The Uk, the Middle East, and Israel: A Symposium

By Spyer, Jonathan | Middle East Review of International Affairs (Online), June 2010 | Go to article overview

The Uk, the Middle East, and Israel: A Symposium


Spyer, Jonathan, Middle East Review of International Affairs (Online)


INTRODUCTION

In this symposium, several experts report and analyze attitudes within the United Kingdom's civil society regarding the Middle East and Arab-Israeli conflict.

One of the most widely noted developments has been the rise there of grassroots activism and intellectual ferment on behalf of the Palestinian cause and against Israel. In 2005, an attempt to use professional associations to initiate a boycott of Israeli academia was launched in Britain. While this was eventually defeated through legal action, efforts to reintroduce it have become a regular part of the annual conference of the main British lecturers' union, the University and College Union (the UCU).

In 2009, the British Trades Union Congress (TUC) supported a call for a boycott of goods and services originating in Israeli settlements and a divestment campaign directed against companies "associated" with the occupation.

Yet the academic boycott saga and the TUC decision represent only aspects of a broader picture in which some elements of British civil society have emerged as the most trenchant of Israel's critics in Western Europe.

Why are these phenomena manifesting themselves with particular strength in the UK? Why has the UK become one of the central "hubs of delegitimization" facing Israel at the present time? What are the factors that need to be taken into account in order to better understand recent developments? Moreover, what is Israel doing in order to attempt to rectify this situation in what remains, after all, one of its most important global allies? The articles within this symposium address these subjects, each in its own area of focus.

The first article is written by Douglas Murray, head of the Centre for Social Cohesion. In his essay "How the UK Arrived at the Present Situation Regarding Israel and Middle East Issues," Murray seeks to identify the core reasons explaining the emergence in Britain of the attempt to "delegitimize and demonize" Israel. He discusses a variety of factors that may explain the virulence of the anti-Israel campaign in the UK.

Murray points to the presence of radical Islamism in British society and political life as a central factor. He traces the vital and central role played by Islamist groups in bringing the issue of the Israeli-Palestinian conflict to the prominence it now has in the British debate. Murray writes: "As a result of a very deliberate campaign from the start of the 'War on Terror,' at places of learning and in society at large, it has become lodged in the public mind that an issue at best tangential to the issues at hand is not just a part of the picture but the biggest part of the picture, and eventually, the whole picture."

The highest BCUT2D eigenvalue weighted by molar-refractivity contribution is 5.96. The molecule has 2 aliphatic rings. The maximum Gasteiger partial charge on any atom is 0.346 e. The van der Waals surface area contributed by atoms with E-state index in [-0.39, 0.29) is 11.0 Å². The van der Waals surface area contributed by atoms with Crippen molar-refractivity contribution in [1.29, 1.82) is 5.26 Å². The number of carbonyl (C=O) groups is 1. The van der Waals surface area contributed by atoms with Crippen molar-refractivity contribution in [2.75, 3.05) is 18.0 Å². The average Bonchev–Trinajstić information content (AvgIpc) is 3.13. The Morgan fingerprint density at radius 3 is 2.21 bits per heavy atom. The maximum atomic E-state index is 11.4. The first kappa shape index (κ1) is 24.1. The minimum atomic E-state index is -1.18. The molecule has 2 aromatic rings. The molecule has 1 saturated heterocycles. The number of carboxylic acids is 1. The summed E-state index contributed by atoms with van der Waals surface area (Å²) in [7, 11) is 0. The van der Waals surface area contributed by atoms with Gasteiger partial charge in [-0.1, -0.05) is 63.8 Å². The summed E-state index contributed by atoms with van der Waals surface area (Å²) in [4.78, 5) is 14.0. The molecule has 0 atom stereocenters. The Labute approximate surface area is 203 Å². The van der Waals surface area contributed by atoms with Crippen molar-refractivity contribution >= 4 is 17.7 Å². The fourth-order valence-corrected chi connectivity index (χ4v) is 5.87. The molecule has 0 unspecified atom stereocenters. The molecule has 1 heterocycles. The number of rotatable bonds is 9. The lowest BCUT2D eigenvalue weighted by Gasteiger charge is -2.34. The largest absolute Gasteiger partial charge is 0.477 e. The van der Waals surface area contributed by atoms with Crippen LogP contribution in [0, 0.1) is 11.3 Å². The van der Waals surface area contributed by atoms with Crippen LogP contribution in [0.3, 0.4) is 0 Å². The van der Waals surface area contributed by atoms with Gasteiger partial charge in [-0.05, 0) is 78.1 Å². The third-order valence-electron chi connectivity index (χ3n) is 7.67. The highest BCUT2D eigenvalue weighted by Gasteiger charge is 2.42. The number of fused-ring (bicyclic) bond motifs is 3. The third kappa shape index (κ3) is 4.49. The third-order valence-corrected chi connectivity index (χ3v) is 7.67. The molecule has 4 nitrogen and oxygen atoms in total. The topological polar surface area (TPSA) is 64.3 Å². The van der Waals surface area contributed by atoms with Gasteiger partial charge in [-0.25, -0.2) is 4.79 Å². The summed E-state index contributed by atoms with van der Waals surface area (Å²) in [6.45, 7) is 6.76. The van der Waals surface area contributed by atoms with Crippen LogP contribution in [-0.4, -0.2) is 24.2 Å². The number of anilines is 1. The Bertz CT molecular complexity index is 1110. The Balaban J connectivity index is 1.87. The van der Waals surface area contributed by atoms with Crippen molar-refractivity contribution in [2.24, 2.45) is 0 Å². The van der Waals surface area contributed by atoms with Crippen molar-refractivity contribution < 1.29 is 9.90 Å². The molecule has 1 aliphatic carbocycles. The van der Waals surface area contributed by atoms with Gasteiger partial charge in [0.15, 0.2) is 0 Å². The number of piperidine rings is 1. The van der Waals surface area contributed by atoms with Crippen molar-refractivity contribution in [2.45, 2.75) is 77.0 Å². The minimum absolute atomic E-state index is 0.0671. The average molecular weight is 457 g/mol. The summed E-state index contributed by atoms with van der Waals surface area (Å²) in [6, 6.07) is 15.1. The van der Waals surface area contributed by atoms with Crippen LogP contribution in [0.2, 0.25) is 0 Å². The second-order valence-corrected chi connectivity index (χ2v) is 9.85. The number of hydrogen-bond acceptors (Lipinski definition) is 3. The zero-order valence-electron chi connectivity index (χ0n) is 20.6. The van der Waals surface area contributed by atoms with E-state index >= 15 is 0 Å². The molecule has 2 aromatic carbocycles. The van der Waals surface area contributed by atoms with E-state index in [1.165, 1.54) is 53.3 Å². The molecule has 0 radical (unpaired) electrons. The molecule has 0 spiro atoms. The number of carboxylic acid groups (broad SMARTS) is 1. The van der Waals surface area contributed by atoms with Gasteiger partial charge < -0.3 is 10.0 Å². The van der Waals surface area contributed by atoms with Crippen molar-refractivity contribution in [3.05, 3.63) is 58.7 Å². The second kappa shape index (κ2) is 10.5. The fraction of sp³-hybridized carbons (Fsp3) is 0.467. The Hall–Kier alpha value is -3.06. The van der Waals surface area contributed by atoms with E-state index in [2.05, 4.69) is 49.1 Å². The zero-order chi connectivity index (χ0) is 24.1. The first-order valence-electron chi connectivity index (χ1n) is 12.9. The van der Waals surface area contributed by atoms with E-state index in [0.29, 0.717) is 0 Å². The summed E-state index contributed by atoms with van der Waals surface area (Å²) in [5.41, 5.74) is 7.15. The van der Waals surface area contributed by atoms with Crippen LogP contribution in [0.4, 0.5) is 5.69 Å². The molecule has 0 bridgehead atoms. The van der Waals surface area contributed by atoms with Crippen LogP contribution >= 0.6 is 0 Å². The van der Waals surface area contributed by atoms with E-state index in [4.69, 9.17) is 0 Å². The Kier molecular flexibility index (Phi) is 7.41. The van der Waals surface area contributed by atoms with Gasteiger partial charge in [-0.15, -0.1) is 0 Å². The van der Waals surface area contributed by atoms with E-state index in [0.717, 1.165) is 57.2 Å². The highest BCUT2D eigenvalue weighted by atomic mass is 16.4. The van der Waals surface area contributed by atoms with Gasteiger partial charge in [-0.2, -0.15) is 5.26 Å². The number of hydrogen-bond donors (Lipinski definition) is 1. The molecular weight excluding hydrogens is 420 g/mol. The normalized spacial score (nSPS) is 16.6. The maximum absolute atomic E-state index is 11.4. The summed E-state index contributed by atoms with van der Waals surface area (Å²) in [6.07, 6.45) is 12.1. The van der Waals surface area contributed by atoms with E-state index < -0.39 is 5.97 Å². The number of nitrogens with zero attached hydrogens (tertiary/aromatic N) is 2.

Murray relates this growing prominence of radically anti-Israel positions in British society to what he sees as a broader failure of British society in developing ways to absorb successfully some Muslim immigrants in the country. He sees this in regard to broader problems affecting British society, which are discussed in the article. Whether or not one chooses to accept Douglas Murray's interpretation of the reasons for Israel's current standing in Britain, his essay offers a rigorous and thought- provoking treatment of the issue.

The subsequent articles focus on specific areas of British civil society and the attempts by advocates of Israel's cause to halt or reverse the slide toward delegitimizing Israel in their respective fields.

Ronnie Fraser, director of the Academic Friends of Israel, is both a researcher of British trade union history and an erstwhile activist in the UCU who played an important role in opposing the academic boycott of Israel campaign in Britain. His essay "UK Attitudes Toward the Middle East: The British Trade Union Movement" is informed by both his research and his experience.

He first discusses the historical roots of the British trade union movement's engagement with the Middle East as a whole, before going on to focus on the pro-Palestinian campaign in the movement. …

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